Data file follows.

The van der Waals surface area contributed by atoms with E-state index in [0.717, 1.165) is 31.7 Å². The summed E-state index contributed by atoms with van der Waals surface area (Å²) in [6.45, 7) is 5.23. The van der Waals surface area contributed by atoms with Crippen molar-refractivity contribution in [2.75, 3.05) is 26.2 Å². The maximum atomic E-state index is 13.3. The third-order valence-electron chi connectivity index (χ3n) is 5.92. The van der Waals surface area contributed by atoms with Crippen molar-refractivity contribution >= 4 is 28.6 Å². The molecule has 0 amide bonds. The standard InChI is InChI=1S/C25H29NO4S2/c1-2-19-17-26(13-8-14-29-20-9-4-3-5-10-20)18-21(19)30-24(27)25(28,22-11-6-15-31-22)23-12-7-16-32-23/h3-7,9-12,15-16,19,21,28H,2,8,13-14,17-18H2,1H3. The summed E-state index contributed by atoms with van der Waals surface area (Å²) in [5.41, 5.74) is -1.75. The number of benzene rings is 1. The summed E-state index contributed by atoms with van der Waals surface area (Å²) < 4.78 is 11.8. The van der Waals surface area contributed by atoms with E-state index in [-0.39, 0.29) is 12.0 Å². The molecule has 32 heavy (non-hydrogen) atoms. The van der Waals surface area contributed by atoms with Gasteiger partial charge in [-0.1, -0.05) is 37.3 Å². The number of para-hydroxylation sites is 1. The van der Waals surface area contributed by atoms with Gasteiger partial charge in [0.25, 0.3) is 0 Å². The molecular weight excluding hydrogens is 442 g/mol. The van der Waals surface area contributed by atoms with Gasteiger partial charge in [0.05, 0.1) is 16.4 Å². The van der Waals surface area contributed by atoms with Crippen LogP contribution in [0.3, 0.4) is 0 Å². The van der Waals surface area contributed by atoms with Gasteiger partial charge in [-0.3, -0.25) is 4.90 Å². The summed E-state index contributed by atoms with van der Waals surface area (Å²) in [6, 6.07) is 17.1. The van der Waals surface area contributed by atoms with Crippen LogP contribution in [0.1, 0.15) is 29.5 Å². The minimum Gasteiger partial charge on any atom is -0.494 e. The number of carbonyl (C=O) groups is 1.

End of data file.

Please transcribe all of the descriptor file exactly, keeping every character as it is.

The van der Waals surface area contributed by atoms with E-state index in [0.717, 1.165) is 31.7 Å². The summed E-state index contributed by atoms with van der Waals surface area (Å²) in [6.45, 7) is 5.23. The van der Waals surface area contributed by atoms with Crippen molar-refractivity contribution in [2.75, 3.05) is 26.2 Å². The maximum atomic E-state index is 13.3. The third-order valence-electron chi connectivity index (χ3n) is 5.92. The van der Waals surface area contributed by atoms with Crippen molar-refractivity contribution >= 4 is 28.6 Å². The molecule has 0 amide bonds. The standard InChI is InChI=1S/C25H29NO4S2/c1-2-19-17-26(13-8-14-29-20-9-4-3-5-10-20)18-21(19)30-24(27)25(28,22-11-6-15-31-22)23-12-7-16-32-23/h3-7,9-12,15-16,19,21,28H,2,8,13-14,17-18H2,1H3. The summed E-state index contributed by atoms with van der Waals surface area (Å²) in [5.41, 5.74) is -1.75. The number of benzene rings is 1. The summed E-state index contributed by atoms with van der Waals surface area (Å²) < 4.78 is 11.8. The van der Waals surface area contributed by atoms with E-state index in [-0.39, 0.29) is 12.0 Å². The molecule has 32 heavy (non-hydrogen) atoms. The van der Waals surface area contributed by atoms with Gasteiger partial charge in [-0.1, -0.05) is 37.3 Å². The number of para-hydroxylation sites is 1. The van der Waals surface area contributed by atoms with Gasteiger partial charge in [0.25, 0.3) is 0 Å². The molecular weight excluding hydrogens is 442 g/mol. The van der Waals surface area contributed by atoms with Gasteiger partial charge in [0.05, 0.1) is 16.4 Å². The van der Waals surface area contributed by atoms with Crippen LogP contribution in [0.3, 0.4) is 0 Å². The van der Waals surface area contributed by atoms with Gasteiger partial charge in [-0.3, -0.25) is 4.90 Å². The summed E-state index contributed by atoms with van der Waals surface area (Å²) in [6, 6.07) is 17.1. The van der Waals surface area contributed by atoms with Crippen LogP contribution in [0.1, 0.15) is 29.5 Å². The minimum Gasteiger partial charge on any atom is -0.494 e. The number of carbonyl (C=O) groups is 1.